We find Hartford's argument on this issue unconvincing. The cases on which Hartford relies either pertain to situations where the insured made no comparison to any other product, but merely touted its own product, Frog, Switch & Mfg. Co. v. Travelers Ins. Co., 193 F.3d 742, 748 (3rd Cir. 1999); Zurich Ins. Co. v. Sunclipse, 85 F. Supp. 2d 842, 856 (N.D. Ill. 2000), or pertain to underlying claims not brought under § 43 of the Lanham Act, U.S. Test, Inc. v. NDE Enviro. Corp., 196 F.3d 1376, 1383 (Fed. Cir. 1999) (patent infringement); Heritage Mut. Ins. Co. v. Advanced Polymer Technology, Inc., 97 F. Supp. 2d 913, 932 (S.D. Ind. 2000) (common-law disparagement based solely on use of words "patent pending"); Winklevoss Consultants, Inc. v. Federal Ins. Co., 991 F. Supp. 1024 (N.D. Ill. 1998) (trade secret misappropriation).
Florida law is clear that where an insurance policy creates an ambiguity, it should be resolved in favor of the insured. State Farm Fire & Cas. Co. v. Steinberg, 393 F.3d 1226, 1230-31 (11th Cir. 2004); Hyman v. Nationwide Mut. Ins. Co., 304 F.3d 1179, 1886 (11th Cir. 2002). Because the Policies are ambiguous as to whether the insured must mention a plaintiff's name in an advertisement in order to give rise to a duty to defend a false advertising claim, we resolve the ambiguity in favor of the insured and hold that the claims in the Schumacher complaint do give rise to the duty to defend, subject to the application of the exclusions.
Hartford refused to defend Vector in the Schumacher action based on the exclusions to the duty to defend for intent to injure and knowledge of falsity. Because an allegation of willfulness and knowledge of falsity was incorporated into each count of the Schumacher complaint, Hartford asserts that the exclusions are triggered for all counts.
Vector contends that even though the Schumacher complaint contains allegations of willfulness and knowledge of falsity, it is entitled to a defense from Hartford because Schumacher could recover on at least one claim without proving such intent or knowledge. It is well-settled that no proof of intent or willfulness is required to establish a violation of Lanham Act § 43(a) for false advertising.1 See, e.g., Hyman v. Nationwide Mut. Fire Ins. Co., 304 F.3d 1179, 1196 n. 13 (11th Cir. 2002); Johnson & Johnson v. Carter-Wallace, Inc., 631 F.2d 186 (2nd Cir. 1980); Parkway Baking Co. v. Freihofer Baking Co., 255 F.2d 641 (3rd Cir. 1958). Rather, Section 43(a) provides a strict liability tort cause of action. See Spotless Enters., Inc. v. Carlisle Plastics PTY, Inc., 56 F. Supp. 2d 274, 178 (E.D.N.Y. 1999). If Vector is correct, it is entitled to a defense on the entire suit, not just the Lanham Act claim, so long as the claim entitling it to a defense is not dismissed. Baron Oil Co. v. Nationwide Mut. Fire Ins. Co., 470 So. 2d 810, 815 (Fla.App. 1 Dist.1985).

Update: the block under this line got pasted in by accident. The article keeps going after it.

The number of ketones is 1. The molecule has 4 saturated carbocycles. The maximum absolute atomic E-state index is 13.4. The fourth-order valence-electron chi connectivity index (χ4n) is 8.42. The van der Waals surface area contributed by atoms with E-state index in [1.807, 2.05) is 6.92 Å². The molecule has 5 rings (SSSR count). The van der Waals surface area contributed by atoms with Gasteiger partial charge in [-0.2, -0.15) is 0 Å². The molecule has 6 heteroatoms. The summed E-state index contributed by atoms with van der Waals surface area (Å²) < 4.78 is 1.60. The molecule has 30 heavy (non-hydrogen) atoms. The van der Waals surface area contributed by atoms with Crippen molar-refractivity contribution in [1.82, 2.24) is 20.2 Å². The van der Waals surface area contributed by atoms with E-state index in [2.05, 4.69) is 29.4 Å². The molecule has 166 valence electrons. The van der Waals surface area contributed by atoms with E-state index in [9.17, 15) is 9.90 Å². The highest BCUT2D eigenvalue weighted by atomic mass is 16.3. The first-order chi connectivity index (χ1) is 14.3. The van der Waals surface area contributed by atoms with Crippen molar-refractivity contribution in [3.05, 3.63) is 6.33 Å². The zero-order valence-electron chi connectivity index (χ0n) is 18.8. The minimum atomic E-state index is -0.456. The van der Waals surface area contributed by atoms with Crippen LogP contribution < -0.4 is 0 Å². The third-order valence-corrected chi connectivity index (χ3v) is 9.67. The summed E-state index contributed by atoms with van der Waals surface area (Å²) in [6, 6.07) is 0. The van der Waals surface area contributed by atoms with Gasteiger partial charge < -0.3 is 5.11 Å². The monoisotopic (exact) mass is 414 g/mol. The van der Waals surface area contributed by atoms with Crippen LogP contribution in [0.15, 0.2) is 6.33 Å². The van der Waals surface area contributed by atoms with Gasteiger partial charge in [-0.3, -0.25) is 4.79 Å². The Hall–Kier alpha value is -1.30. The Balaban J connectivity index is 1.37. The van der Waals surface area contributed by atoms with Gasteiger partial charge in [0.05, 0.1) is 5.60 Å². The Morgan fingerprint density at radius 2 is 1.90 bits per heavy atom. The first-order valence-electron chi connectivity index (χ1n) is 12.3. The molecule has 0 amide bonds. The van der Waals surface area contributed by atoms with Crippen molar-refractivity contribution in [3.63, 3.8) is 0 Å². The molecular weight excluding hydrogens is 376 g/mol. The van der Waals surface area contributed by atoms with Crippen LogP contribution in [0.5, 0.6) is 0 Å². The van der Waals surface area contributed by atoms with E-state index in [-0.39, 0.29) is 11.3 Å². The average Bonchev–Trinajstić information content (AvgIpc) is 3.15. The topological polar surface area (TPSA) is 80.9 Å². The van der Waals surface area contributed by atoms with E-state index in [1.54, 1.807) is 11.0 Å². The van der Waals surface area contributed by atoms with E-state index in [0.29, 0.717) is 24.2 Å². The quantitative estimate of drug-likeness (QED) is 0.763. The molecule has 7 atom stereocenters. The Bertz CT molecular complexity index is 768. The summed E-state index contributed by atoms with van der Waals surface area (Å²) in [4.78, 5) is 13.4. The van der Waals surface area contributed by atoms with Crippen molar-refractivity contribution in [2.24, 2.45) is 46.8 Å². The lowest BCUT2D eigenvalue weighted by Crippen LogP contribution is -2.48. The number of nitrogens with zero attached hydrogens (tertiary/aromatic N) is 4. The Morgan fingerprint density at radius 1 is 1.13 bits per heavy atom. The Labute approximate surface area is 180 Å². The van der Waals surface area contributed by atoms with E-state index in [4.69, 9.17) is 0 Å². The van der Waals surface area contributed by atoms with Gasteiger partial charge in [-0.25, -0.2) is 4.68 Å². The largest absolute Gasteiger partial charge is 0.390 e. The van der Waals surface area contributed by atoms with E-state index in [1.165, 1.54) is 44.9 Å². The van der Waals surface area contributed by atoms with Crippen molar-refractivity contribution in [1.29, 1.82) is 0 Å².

Hartford asserts that an "insurance company's duty to defend an insured is determined solely from the allegations in the complaint against an insured," Amerisure Ins. Co. v. Gold Coast Marine Distrib., Inc., 771 So. 2d 579, 580 (Fla.App. 4 Dist.2000), rather than from considering the substance of the causes of action pleaded. Because an allegation of willfulness or knowledge of falsity is included in each count, Hartford argues than under Florida law the exclusions are triggered for all counts, and that it therefore has no duty to defend.
Although there is no Florida case on all fours, a brief survey of the relevant Florida law is instructive. The Florida Supreme Court addressed similar policy exclusions in National Union Fire Ins. Co. v. Lenox Liquors, 358 So. 2d 533 (Fla.1977). In Lenox Liquors, the insurer refused to defend its insured, a liquor store, after the store's president shot and injured the underlying plaintiff during what the store president erroneously believed to be a hold-up. Id. at 533. The underlying complaint only alleged claims sounding in intentional tort; however, the parties later reached a settlement in which they stipulated that it appeared from discovery that the case would have been tried on a negligence theory rather than an as an intentional tort case. Id. at 534. The Florida Supreme Court held that a duty to defend only arises "where the complaint alleges a state of facts within the coverage of the insurance policy." Id. at 535 (emphasis added). Lenox Liquors, however, appears inapposite to the case at bar. The cause of action stated in the Lenox Liquors complaint required an allegation of intent; the intent allegation in the case sub judice was superfluous on the issue of liability (though not for treble damages).2
At least one Florida District Court of Appeal has considered what types of actions trigger the intent to injure and knowledge of falsity exclusions. In SM Brickell Ltd. Partnership v. St. Paul Fire and Marine Ins. Co., 786 So. 2d 1204 (Fla.App. 3 Dist.2001), the court held that claims for breach of contract, intentional infliction of emotional distress, and intentional defamation triggered exclusions analogous to those in the present case. Id. at 1206. That court, however, found that a claim for negligent defamation did give rise to a duty to defend because it did not require proof of intent. Id.3